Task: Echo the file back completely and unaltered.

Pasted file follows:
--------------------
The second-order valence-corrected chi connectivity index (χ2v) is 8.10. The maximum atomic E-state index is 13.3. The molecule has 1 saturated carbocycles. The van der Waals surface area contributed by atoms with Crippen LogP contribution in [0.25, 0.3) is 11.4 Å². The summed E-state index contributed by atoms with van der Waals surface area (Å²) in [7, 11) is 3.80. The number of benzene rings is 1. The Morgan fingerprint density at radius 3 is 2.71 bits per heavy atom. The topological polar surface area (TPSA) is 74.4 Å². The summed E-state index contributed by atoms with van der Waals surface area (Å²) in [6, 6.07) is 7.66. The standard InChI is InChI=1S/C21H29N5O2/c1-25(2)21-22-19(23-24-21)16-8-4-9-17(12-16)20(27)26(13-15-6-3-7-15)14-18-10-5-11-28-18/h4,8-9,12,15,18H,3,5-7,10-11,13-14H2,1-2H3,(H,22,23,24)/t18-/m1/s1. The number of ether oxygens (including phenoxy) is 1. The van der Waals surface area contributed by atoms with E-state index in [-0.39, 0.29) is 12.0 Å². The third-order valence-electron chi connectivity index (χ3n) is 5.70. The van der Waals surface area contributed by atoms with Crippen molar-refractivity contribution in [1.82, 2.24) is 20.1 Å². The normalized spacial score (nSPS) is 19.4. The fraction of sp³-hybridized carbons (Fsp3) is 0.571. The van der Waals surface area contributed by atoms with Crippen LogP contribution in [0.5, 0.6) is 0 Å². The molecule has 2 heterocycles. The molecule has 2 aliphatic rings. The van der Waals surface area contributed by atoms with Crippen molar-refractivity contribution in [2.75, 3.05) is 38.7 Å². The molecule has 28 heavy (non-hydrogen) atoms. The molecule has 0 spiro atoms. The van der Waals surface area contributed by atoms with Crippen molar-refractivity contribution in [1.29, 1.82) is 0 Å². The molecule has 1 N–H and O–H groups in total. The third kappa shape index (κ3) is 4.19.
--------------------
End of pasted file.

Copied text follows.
The second-order valence-corrected chi connectivity index (χ2v) is 8.10. The maximum atomic E-state index is 13.3. The molecule has 1 saturated carbocycles. The van der Waals surface area contributed by atoms with Crippen LogP contribution in [0.25, 0.3) is 11.4 Å². The summed E-state index contributed by atoms with van der Waals surface area (Å²) in [7, 11) is 3.80. The number of benzene rings is 1. The Morgan fingerprint density at radius 3 is 2.71 bits per heavy atom. The topological polar surface area (TPSA) is 74.4 Å². The summed E-state index contributed by atoms with van der Waals surface area (Å²) in [6, 6.07) is 7.66. The standard InChI is InChI=1S/C21H29N5O2/c1-25(2)21-22-19(23-24-21)16-8-4-9-17(12-16)20(27)26(13-15-6-3-7-15)14-18-10-5-11-28-18/h4,8-9,12,15,18H,3,5-7,10-11,13-14H2,1-2H3,(H,22,23,24)/t18-/m1/s1. The number of ether oxygens (including phenoxy) is 1. The van der Waals surface area contributed by atoms with E-state index in [-0.39, 0.29) is 12.0 Å². The third-order valence-electron chi connectivity index (χ3n) is 5.70. The van der Waals surface area contributed by atoms with Crippen molar-refractivity contribution in [1.82, 2.24) is 20.1 Å². The normalized spacial score (nSPS) is 19.4. The fraction of sp³-hybridized carbons (Fsp3) is 0.571. The van der Waals surface area contributed by atoms with Crippen LogP contribution in [0.5, 0.6) is 0 Å². The molecule has 2 heterocycles. The molecule has 2 aliphatic rings. The van der Waals surface area contributed by atoms with Crippen molar-refractivity contribution in [2.75, 3.05) is 38.7 Å². The molecule has 28 heavy (non-hydrogen) atoms. The molecule has 0 spiro atoms. The van der Waals surface area contributed by atoms with Crippen molar-refractivity contribution in [1.29, 1.82) is 0 Å². The molecule has 1 N–H and O–H groups in total. The third kappa shape index (κ3) is 4.19.